Like a family fatigued by anger, distrust and blame, some 100 of Alna's 600 or so citizens voted Wednesday night to give a piece of town-owned property to the not-for-profit fire department.
Weeks of accusation and finger pointing followed decades of occasional eruptions of rancor between fire fighters and the town's representatives. Stretching back to the 1970s, Alna townspeople and rescue volunteers have struggled with consensus.
The presumed villain in this latest mini-drama chapter, an epic production devoted to the internecine struggles familiar to any student of small town dynamics, was played by the newest selectman, Tom Smith. Smith is a politically conservative computer expert originally from Boothbay. The new selectman came upon a document--the backstory on his discovery could prove interesting, or not--that showed a March town meeting warrant to be in error.
After years of wrangling over how much the town would put up for a new fire station, this past March voters approved almost unanimously an article to provide the funds for a scaled down version of the station and allow the use of an anonymous donor's funds. This article also said that the fire department would "maintain ownership" of the property.
Herein lay the problem, since the document Smith turned up, the most recent deed describing the fire station property, clearly showed that the town, not the fire department, owned the property.
Now in a world with no hurt feelings, no pettiness and no passive aggression, representatives of the fire department and the town might have met to sort out the paperwork. Smith's contention that the town might be better off keeping the property, though ostensibly moot since the town had acceded to the fire department's wishes early in the year, might have gotten a fair hearing. Documents supporting the fire department's desire to own the property--as opposed to the emotional and fiscally inconsequential reasons given at Wednesday's meeting--might have received a fair review by citizens, attorneys and officials alike.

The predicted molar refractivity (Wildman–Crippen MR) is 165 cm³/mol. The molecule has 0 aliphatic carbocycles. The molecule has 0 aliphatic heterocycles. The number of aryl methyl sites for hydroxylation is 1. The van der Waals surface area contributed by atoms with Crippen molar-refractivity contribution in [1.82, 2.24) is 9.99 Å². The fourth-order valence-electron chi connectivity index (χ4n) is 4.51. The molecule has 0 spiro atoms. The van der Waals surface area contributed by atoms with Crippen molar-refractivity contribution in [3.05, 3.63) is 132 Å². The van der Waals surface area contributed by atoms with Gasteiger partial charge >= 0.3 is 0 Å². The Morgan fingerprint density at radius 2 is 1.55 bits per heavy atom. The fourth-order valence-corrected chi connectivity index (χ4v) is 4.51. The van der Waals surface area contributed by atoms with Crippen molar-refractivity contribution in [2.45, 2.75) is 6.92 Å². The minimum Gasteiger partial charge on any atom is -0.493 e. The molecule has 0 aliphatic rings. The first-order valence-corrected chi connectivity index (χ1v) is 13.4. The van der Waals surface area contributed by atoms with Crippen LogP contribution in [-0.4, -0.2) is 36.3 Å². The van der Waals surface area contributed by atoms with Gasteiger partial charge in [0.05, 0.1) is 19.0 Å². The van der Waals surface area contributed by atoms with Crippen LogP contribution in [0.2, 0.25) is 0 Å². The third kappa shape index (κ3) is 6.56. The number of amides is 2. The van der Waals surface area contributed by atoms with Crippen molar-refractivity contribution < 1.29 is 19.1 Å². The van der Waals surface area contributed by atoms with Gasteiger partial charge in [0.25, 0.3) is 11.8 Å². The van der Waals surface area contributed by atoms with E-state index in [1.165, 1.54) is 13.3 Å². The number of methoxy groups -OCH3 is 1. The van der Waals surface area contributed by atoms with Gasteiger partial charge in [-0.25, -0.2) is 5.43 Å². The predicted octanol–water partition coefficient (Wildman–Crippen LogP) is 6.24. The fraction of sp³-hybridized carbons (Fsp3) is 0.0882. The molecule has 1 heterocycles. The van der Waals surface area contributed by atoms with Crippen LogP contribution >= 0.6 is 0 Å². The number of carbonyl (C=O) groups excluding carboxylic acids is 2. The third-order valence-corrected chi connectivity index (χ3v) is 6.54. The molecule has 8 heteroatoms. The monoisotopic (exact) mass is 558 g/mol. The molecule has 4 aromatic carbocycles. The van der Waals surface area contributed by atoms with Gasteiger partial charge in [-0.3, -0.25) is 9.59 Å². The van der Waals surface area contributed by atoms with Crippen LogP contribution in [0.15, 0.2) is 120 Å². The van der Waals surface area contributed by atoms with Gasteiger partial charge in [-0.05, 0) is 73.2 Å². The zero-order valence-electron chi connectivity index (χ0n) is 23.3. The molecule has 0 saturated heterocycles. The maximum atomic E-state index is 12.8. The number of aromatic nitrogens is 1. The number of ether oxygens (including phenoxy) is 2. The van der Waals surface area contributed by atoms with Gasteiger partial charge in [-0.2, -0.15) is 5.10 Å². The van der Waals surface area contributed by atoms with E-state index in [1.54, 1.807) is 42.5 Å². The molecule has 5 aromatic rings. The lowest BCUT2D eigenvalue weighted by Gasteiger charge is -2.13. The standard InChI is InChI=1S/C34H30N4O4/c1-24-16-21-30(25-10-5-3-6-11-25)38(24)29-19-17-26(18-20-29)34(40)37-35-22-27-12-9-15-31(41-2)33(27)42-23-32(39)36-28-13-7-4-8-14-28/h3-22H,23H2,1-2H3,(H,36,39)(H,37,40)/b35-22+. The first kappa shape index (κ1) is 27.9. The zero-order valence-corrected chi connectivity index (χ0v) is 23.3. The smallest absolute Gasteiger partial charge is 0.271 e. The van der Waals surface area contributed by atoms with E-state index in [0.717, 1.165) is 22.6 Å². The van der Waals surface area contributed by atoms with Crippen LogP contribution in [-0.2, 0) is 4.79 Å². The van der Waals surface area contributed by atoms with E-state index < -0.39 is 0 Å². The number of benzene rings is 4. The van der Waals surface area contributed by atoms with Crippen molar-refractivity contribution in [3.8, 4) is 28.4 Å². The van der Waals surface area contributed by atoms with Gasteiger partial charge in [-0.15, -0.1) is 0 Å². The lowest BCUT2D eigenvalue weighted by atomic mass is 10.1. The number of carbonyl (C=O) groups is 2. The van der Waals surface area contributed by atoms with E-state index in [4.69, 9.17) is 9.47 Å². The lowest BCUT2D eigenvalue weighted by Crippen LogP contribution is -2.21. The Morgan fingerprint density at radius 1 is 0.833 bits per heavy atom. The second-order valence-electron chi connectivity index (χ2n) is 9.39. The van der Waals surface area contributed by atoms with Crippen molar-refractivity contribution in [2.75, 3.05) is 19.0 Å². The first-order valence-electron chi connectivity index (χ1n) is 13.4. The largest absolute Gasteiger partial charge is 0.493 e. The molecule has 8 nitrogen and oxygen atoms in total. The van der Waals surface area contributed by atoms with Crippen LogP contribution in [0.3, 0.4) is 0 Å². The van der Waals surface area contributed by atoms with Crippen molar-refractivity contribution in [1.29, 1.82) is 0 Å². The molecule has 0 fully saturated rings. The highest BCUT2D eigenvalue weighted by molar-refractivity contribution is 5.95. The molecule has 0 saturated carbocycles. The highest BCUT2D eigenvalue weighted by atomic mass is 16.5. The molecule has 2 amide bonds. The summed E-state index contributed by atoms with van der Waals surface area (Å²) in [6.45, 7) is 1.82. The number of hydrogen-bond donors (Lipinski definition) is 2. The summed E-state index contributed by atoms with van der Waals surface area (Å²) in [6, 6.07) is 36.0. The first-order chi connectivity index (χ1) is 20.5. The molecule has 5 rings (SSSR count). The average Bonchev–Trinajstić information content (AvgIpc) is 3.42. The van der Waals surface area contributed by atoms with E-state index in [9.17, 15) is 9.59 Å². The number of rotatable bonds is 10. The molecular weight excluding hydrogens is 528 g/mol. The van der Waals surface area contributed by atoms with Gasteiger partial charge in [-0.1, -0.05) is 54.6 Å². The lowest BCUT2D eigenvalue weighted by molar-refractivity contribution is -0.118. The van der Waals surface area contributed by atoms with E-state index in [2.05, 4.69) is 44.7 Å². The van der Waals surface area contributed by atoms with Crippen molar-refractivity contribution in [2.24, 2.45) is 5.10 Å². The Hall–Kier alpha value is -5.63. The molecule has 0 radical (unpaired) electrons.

Frankly, it is the dearth of documents that ought to irk citizens in this chapter of As Alna Turns. The voters deserve to see whether or not either party's claims about insurance expense have any paper trail at all.
Voters also need to parse the origin of both parties' information. Knowing whether legal information comes from a trial lawyer, the Maine Municipal Association or a more neutral and perhaps experienced party makes a difference.
This story is far from over. The simmering mistrust was palpable even at the Alna Store Thursday morning. Owners Mike and Amy Preston said there were neighbors who failed to even acknowledge each other while they nursed their coffee and eggs.
Like a sulky family after a big blowout, townspeople will probably pout for a bit. Even while the peacemakers hold sway, though, the tension will build until another catalyst causes us to revisit the matter of how to govern ourselves in a small town. Let us hope that next time we patiently wait for the real problem to emerge, gaze squarely at the elephant in the room and address its grey, wrinkled skin, zooey smell, reluctance to move and potential to really wreck the place, before we turn away and agree that the curtains could use updating.
23 hours ago